Sunday, March 11, 2007

Understanding Economics: Competition

One of the essential features of a free-market economy is the existence of competition. The concept of competition necessarily goes together with the concept of choice.

The freedom to choose amongst whatever options exist for a given good or service is part of economic freedom. Competition means that everyone is equally free to produce some good or service.

When there is more than one producer, consumers can choose between more than one option. Sometimes different choices are preferred by different people, so people's desires are better satisfied by having more options. Other times, one product is clearly preferable to another for most consumers. In any case, more options mean equal or better satisfaction of customers' needs.

What incentives does competition create? Producers cannot depend on the business of those who seek the product they produce. If they wish to survive, they must continually strive to produce a product or service that many or all consumers find to be the best value. Thus the products available must continually improve. The improvement can be higher quality, more or better features, lower price, or some combination of the three.

This is exactly what has happened in real life. An amazing array of products have been created by businesses and entrepreneurs seeking profits. While they benefit by making profits, these profits are temporary, since someone else can always make a better product. But the consumers always win, since they keep getting better and better choices.

The opposite of competition is monopoly. This term is used to mean two very different things. One is simply that in a free market there happens to be only one provider of a given product or service. Others are equally free to enter the market if they so choose.

There is nothing terrible about this kind of monopoly. Any time some new product is invented, its inventor has a monopoly. Such monopolies do not usually last very long, as others will typically enter the market to seek the profits that are temporarily going to only one producer.

In rare cases, one company will be the only producer for some time. Even then, competition still exists because there is the potential for others to enter the market. This producer cannot afford to fail to serve the consumer, for then others will intervene and provide a better product.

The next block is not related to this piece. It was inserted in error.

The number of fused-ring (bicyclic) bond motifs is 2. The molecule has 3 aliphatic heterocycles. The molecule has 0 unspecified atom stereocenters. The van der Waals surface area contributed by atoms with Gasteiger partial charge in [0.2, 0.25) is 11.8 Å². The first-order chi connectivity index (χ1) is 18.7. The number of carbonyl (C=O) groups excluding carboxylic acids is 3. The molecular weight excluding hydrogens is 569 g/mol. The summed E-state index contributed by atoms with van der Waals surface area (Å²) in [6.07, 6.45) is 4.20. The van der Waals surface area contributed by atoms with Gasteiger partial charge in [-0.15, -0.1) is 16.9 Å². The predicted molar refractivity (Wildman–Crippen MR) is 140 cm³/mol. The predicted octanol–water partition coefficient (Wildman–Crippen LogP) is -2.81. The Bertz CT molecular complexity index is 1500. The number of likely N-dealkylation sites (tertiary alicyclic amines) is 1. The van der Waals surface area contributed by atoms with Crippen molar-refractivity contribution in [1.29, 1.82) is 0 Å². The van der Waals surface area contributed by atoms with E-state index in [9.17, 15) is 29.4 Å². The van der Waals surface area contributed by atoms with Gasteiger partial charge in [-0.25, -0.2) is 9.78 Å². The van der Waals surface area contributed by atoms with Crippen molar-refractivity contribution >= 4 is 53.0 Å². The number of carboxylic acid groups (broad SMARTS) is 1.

Companies are often said to "control" a certain share of the market, when in reality whatever percentage of business comes their way is the result of free choices of consumers.

The other type of monopoly is a legal prohibition on competition. This type of monopoly can only be enforced by government through the threat of violence. Some businesses are all too happy to lobby government for restriction of their competition. Without the possibility of competition, they can charge higher prices and make larger profits over long periods. They don't need to innovate and serve their consumers to survive.

The US Postal Service is a legal monopoly, though it manages to be unprofitable due to unions and government subsidies.

Restrictions on competition are not usually quite so obvious. Government-enforced cartels restrict entry into a field with more than one producer. Private efforts to limit competition by having all producers charge the same price are certainly possible. But they usually fail since someone cheats. It takes government enforcement of such deals to make them effective.

Sometimes such schemes are sold as "stabilizing" prices, as if that's a good thing. Other times, they occur in the form of government "licencing". This is presented as protecting consumers, when often it simply restricts their choices. Government controls the licencing, so it can disallow certain competitors and allow other politically favored ones.

Producer competition and consumer choice are an essential part of the free market that greatly benefits society. They must be protected from government restrictions.


Anonymous said...

Allan, how do you feel about "monopoly companies," which you defined as a company that is the only one producing one product, when that company deliberately squashes and destroys and potential rivals? If some one starts a small business to compete with the large one, as you suggested, the large business drives the small one out of business, by aggressively targeting them, do you consider that morally sound?

After all, it makes good business sense for the company to eliminate it’s competition or even cut off potential competition before it exists. Then the large business then has a captive market who must buy their product or none at all. In this common situation the people are deprived of choice and therefore do NOT benefit when the company seeks to maximize it’s own profit. A company seeking to maximize it’s profits does NOT automatically benefit the people.

Matthew said...

There is a major difference between an apparent monopoly and an economic monopoly. The former is a business that appears to be a monopoly, but competition is still possible and thus the business can not afford to act economically as a monopoly. They must still produce and keep prices at a level as if they do have competition, because if they do not, the threat of competition is always there.

An economic monopoly is one that is not only the sole producer, but is free from even the threat of competition. Only without the threat of competition can monopolies employ monopoly pricing. These situations are extremely rare and usually only enforced by government.